African leaders in post-succession feuds

APA-Gaborone (Botswana)

The history of contemporary African politics is littered with some long-running disputes between sitting presidents and the leaders they replaced often democratically.

Take the case of the post-succession feud raging between retired Botswana president Ian Khama and his immediate successor Mokgweetsi Masisi with whom there is an unmistakable bad blood.

Since the latter came to power, both men have witnessed relations between them dropping from warm to glacial.

 The situation has been so bad that Khama who gave up power willingly in 2018 after a ten-year stewardship of the southern African country felt he could no longer live in Botswana.

The 69-year-old has been living in exile in neighbouring South Africa since November last year, fearing for his life.

But the government that replaced his own has declared him wanted for an offense he has strenuously denied.

Prosecutors in Botswana say they may begin an extradition process to prise him away from South Africa to face firearms charges after he failed to appear in court for a second time.  

According to the former army officer with an extensive military training under his belt, his life is under threat in Botswana while his family face intimidation and harassment at allegedly from those on high. 

The trial has been rescheduled for August, during which time Khama’s extradition would have been made possible by the prosecutors. 

.Mr Khama has denied any wrongdoing citing the fact that the firearm he acquired was during his presidency and he did so lawfully. 

Since he retired Khama had critisied his successor Masisi over his governance policies, earning the current leader's wrath which explain why they are now implacable foes.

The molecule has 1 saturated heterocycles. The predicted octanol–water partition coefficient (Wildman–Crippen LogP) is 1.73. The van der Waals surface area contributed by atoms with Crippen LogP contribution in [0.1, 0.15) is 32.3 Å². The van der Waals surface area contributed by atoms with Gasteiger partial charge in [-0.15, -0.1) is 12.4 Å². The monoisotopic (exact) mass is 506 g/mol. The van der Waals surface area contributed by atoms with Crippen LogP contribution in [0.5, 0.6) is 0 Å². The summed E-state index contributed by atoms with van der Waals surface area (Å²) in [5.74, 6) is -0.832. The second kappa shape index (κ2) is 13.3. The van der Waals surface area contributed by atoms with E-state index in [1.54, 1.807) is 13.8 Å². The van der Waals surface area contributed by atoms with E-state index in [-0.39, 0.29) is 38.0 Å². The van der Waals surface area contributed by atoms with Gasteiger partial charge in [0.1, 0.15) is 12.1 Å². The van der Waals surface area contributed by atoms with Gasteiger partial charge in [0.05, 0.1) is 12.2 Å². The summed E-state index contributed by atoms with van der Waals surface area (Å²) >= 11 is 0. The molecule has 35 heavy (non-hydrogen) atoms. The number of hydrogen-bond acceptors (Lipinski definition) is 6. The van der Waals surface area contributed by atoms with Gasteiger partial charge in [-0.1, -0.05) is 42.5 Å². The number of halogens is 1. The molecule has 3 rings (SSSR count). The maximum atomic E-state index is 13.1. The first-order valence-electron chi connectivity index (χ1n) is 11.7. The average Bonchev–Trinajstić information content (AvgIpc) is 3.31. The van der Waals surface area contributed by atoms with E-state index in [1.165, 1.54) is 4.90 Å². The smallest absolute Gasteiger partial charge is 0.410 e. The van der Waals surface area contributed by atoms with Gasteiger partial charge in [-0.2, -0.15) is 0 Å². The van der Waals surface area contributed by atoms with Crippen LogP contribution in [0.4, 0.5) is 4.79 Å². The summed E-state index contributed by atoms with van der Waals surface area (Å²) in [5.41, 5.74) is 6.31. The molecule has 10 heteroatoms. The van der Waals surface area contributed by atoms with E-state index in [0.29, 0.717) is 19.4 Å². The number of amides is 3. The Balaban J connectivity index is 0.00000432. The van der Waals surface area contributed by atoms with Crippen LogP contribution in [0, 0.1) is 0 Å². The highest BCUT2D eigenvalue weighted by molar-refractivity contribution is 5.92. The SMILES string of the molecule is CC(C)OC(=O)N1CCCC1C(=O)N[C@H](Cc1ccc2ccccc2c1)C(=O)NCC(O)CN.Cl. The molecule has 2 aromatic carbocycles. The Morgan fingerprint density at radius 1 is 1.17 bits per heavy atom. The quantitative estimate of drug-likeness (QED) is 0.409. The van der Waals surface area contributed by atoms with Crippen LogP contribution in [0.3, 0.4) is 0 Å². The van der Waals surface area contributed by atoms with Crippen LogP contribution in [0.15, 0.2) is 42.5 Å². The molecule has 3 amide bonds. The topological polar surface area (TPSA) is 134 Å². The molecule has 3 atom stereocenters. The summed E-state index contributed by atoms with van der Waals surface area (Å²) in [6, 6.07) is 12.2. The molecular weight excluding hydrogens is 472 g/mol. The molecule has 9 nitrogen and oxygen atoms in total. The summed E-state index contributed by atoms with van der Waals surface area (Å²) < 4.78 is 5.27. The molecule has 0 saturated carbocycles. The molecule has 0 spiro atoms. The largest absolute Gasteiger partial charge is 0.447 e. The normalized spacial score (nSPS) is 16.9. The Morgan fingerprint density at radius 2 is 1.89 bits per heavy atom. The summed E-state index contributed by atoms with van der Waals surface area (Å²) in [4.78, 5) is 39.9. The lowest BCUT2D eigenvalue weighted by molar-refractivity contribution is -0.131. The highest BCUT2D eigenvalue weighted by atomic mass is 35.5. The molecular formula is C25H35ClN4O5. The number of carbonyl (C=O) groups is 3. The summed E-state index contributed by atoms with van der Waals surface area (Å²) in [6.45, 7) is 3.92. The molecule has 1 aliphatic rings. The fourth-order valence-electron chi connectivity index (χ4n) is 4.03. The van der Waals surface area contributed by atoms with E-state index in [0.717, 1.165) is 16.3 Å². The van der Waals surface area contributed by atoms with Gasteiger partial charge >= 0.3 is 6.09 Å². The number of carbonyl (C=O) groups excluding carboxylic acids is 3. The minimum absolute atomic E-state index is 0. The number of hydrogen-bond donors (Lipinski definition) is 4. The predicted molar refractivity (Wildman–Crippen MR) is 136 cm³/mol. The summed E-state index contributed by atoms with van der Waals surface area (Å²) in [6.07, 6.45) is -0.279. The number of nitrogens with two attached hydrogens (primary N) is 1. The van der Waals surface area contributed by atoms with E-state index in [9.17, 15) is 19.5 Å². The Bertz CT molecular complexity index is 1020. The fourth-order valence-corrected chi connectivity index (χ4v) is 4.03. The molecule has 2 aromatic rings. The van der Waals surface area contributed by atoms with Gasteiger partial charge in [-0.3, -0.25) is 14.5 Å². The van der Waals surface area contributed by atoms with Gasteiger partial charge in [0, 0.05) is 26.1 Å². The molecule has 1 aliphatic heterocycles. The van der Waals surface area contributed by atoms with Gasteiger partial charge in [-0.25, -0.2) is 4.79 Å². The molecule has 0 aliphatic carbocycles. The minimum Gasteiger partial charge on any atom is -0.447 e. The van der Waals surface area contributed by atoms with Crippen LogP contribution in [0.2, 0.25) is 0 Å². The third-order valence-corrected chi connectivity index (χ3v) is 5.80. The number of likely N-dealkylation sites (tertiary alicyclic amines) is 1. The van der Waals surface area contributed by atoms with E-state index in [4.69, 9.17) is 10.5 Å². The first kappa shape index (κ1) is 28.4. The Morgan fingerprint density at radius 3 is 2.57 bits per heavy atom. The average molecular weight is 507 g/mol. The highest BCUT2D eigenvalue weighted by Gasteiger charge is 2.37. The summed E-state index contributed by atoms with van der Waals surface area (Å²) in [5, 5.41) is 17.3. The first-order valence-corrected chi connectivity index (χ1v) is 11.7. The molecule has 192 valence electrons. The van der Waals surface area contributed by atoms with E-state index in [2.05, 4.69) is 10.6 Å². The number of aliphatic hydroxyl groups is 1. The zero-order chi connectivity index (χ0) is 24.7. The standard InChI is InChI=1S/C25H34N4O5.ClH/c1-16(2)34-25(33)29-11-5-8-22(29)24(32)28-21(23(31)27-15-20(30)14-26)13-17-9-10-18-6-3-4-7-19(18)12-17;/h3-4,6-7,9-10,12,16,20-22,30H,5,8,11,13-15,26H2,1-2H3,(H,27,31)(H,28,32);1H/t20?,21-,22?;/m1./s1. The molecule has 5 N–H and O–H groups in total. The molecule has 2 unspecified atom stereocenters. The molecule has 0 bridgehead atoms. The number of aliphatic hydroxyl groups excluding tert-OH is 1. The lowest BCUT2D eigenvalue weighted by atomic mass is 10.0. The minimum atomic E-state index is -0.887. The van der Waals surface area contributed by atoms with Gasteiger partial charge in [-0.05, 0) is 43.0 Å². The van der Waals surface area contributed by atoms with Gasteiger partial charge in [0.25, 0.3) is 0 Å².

Another high-profile feud between a current leader and his predecessor is ripping Mauritanian politics apart.

The country's 59th independence anniversary which fell on November 28, 2019 was heavily overshadowed by the tell-all signs of a rift between current President Mohamed Ould Cheikh Ghazouani and his predecessor Mohamed Ould Abdelaziz.

APA's correspondent Mohamed Moctar writing about it at the time said a divorce between an estranged couple could not have presented a more acrimonious spectacle. 

Tongues were left wagging in Mauritania about a split between the two former political allies, culminating in a spectacular rupture while the lifting of the national colors during Independence Day celebrations in Akjoujt (260 kilometers east of Nouakchott) was taking place.

Officially invited as a former head of state out of courtesy with past tradition, Mohamed Ould Abdelaziz snubbed the event. 

It was the first public event organized by Mohamed Ould Sheikh El Ghazouani, Aziz's “friend of 40 years,”, who succeeded him.

The seat reserved for him on the official stands remained empty, unlike those of Mohamed Khouna Ould Haidalla and Sidi Mohamed Ould Sheikh Abdallahi, the only former presidents still alive.

The split between the two former army generals and co-perpetrators of several coups, including the one that initially installed Aziz in power in 2008, began with the return of the latter in Mauritania, after a long stay abroad.

It started in the early hours following the swearing-in of Ghazouani in August 2019.

The feud was for the soul of the ruling Union of the Republic (UPR).

Aziz convened and chaired an extraordinary meeting of its interim management committee and formally declared himself as the unique reference of UPR.

He had founded and led the UPR during his years in power between 2008 and 2019.

This had irked Ghazouani who, in turn, convened a similar meeting claiming he was its leader and his ex-friend should retire for good.

The current president had won the initial war of attrition because almost all members of the party turned their backs on Aziz and rallied behind President Ghazouani.

But Aziz maintained his obduracy by holding another meeting, this time of leaders of the youth and women’s wings of the UPR. 

He told them that he still considered himself the leader of the ruling party, even if he had to remain its sole member.